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How to Keep Holiday Baking Stress-Free

There is nothing that I take more seriously than holiday baking. Baking is usually a stress release for me, measuring and rolling are cathartic, and it’s nice to have a little control over something when the world seems out of sorts. But, holiday baking can quickly become more hectic than fun, with large quantities and a wide variety of baked goods to make for family and friends that you want to impress. Here are my tips for keeping holiday baking stress-free! 

  1. Narrow down what you’re baking 

It’s easy to get excited looking at cookbook recipes and online food magazines and then go overboard with what you’re baking. I like to go into my search for recipes with an outline of what I want to make; this year I knew I wanted to try new recipes for a fruit-based cookie, caramel cookie, and a Christmas Eve dessert. I recommend keeping new recipes to a minimum. It can become overwhelming to try too many new recipes all at once. In addition to the new desserts I’m baking, I’m making my tried-and-true holiday desserts – World Peace Cookies, Cut-Out Sugar Cookies, Ginger Crackles, Sprinkle Cookies, Chocolate Clusters, and Swedish Visting Cake

  1. Make a spreadsheet and a schedule

After you finalize what you’re making, I recommend making a spreadsheet to compile all the information and make it easily accessible. My spreadsheet has tabs for yield, active time, total time, and links to any recipes that I found online. Knowing how long it will take you to make each dessert is helpful for making a schedule. In my schedule, I plan to make cookies that need to chill overnight first, then bake them later in the week. I also scheduled when I should make desserts that will be eaten right away, like Milk Tea Bread Pudding, and desserts that will be eaten a day later, like Swedish Visiting Cake that my family will eat Christmas morning.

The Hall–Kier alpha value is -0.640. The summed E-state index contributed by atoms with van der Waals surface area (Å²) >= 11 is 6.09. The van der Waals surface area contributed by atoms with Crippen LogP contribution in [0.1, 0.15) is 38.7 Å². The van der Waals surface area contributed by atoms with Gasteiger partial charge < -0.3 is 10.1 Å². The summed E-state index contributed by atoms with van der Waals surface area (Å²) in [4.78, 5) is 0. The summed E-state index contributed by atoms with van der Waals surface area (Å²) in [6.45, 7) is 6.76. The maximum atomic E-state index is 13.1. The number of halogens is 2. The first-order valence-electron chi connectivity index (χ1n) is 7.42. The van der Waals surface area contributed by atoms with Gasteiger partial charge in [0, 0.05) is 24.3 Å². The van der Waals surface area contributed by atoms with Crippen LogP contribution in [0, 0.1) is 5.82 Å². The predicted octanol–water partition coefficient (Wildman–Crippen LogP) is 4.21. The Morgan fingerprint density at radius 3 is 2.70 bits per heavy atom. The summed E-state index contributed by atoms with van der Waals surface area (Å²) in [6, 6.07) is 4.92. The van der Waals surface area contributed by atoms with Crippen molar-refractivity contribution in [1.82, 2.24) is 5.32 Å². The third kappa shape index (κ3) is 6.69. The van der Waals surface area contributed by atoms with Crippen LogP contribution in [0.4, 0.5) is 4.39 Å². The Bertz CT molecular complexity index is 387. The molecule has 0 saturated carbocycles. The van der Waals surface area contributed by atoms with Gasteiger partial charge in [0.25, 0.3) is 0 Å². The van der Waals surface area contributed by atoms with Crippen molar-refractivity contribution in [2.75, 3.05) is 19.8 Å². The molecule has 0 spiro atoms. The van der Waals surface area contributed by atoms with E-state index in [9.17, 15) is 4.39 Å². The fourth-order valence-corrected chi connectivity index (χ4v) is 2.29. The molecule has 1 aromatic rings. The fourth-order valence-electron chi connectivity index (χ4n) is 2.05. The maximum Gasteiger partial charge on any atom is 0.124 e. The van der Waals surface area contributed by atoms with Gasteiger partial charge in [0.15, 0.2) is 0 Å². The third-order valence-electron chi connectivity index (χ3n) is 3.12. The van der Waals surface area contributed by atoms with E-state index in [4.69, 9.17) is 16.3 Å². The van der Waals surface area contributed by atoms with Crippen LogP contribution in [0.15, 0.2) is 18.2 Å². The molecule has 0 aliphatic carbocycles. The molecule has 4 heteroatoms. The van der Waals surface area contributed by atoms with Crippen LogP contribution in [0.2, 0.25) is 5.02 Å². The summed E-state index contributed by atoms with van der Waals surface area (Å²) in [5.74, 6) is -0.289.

1. Know what you need 

Once you have your spreadsheet done, you’ll know how many cookies you’re planning on baking. I like to make a huge grocery list of all the ingredients I’ll need; I go through each recipe and calculate how much I’ll need in total of common ingredients like butter, sugar, eggs, and flour as well as note any specialty ingredients. I always opt to round up the amount of an ingredient to help avoid any last-minute grocery store trips. 

  1. Shop ahead of time 

Grocery shopping for the holidays is already stressful enough, but the stress is further magnified this year by supply chain issues causing shortages in goods. When you know exactly what and how much you need of each ingredient, I recommend trying to buy as much ahead of time to avoid the chaos of the grocery store during peak holiday season. If you’re doing a lot of baking like I am, you might find it best to buy in bulk from stores like Costco. In preparation for my baking, my mom has already bought 20 sticks of butter! 

With these tips under your belt, you’re bound to have a well-managed and stress-free holiday season of baking!

Kendall Foley

Conn Coll '24

Kendall Foley is a sophomore at Connecticut College majoring in Philosophy and pursuing a Pathway in Data, Information, and Society. At Conn, Kendall plays for the women's water polo team and is an intern in the Office of Student Accessibility Services. In her free time, you can find Kendall open-water swimming, baking, or spending time with her family.
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